Mahut currently lives a stones-throw away from Roland Garros in the Parisian suburb of Boulogne-Billancourt, with his wife Virginie.

The happily married couple met in 2007 and she gave birth to young Natanel four years later. 

Mahut is also the step-father to Virginie’s teenage son from a previous relationship. 

The right-handed French star has been a mainstay on the tennis circuit for nearly two decades, having turned pro in 2000.

He has enjoyed only limited success in the men’s singles event, winning four ATP titles and achieving a career high rank of 37 in the world back in 2014.

Despite living so close to his home Grand Slam, Mahut has never made it past the last-32 in the event, a mark he has failed to pass on three occasions.  

His record in the other Grand Slams is also unspectacular, never surpassing the third round in either the Australian Open or the the US Open, although he did reach the fourth round at Wimbledon in 2016.

He is better remembered at SW19 for his role in the longest match in tennis history against American John Isner in 2010.

Mahut was not ranked high enough to qualify for Wimbledon that year, but entered the tournament through the qualifying stages before being drawn against Isner.

The big-serving American was seeded 23rd for the event, and thus on paper, was a clear favourite.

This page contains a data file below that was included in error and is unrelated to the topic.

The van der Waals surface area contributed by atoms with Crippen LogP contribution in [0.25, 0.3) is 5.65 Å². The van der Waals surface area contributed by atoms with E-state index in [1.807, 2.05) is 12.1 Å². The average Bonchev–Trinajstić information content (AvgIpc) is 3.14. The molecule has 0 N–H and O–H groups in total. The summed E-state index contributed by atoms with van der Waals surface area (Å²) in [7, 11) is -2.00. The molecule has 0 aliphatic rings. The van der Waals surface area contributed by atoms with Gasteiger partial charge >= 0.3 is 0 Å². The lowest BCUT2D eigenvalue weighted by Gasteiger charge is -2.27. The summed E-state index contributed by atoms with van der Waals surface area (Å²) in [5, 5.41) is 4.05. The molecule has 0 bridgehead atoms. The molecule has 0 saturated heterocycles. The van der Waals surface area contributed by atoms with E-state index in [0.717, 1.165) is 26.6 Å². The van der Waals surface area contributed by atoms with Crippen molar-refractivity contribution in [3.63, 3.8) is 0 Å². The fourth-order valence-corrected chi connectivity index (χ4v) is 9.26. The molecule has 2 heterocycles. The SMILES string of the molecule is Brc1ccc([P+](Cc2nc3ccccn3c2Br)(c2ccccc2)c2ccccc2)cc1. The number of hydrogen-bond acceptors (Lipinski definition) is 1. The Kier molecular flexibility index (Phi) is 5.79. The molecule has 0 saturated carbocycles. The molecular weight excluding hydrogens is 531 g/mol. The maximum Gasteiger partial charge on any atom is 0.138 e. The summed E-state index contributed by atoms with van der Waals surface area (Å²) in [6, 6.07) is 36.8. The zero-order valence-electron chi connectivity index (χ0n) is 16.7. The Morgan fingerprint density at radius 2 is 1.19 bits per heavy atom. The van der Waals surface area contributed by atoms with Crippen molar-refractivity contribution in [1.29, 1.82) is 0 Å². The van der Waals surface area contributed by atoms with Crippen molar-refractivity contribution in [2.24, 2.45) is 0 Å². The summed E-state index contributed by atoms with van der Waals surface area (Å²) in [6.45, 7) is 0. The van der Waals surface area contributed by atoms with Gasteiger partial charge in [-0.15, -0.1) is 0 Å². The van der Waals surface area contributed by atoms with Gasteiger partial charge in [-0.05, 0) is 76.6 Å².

But the match proved to be a tight affair and it took just under three hours to reach the fifth set. 

That set the tone for what became known as ‘the endless match’, as the two slogged it out in the fifth for two further days. 

The rules have changed for this year’s Grand Slam, but nine years ago the final set at Wimbledon could not be decided by a tie-break, meaning both players had to keep playing until one of them won by two clear games.  

The match finally came to an end after 183 games and 11 hours 5 minutes, with the score 6-4 3-6 6-7 7-6 70-68, in Isner’s favour.  

To commemorate the feat, Wimbledon introduced a plaque outside Court 18, under which Mahut posed with son Natanel for a photograph.

Isner, now 34,  looked to be on course to break his marathon time during last year’s men’s semi-final on Centre Court against Kevin Anderson.

That match ended after six hours and 36 minutes – the third longest of all time with a final score of 7-6 7-6 6-7 6-4 26-24. 

The extended nature of that battle, which saw a knackered Anderson triumph but suffer defeat in the final to Novak Djokovic,  proved to be the catalyst for the All England Club to finally introduce a fifth set tie-break at 12-12 in future.  

While Mahut suffered disappointment that day, the Frenchman has enjoyed far greater success in the Doubles event, and is currently ranked fifth in the world with partner Pierre-Hugues Herbert, 28.

They won the Wimbledon title in 2016, adding to their US Open crown in 2015, before finally triumphing on home soil when the pair won the French Open doubles title in 2018.

Herbert and Mahut’s success in Australia this year means the pair have completed a clean sweep of Grand Slam titles. 

The duo did not enter as a pair to defend their French Open crown this year as Herbert chose not to participate. 

Mahut played alongside Jurgen Melzerof Germany, but they were eliminated in the second round.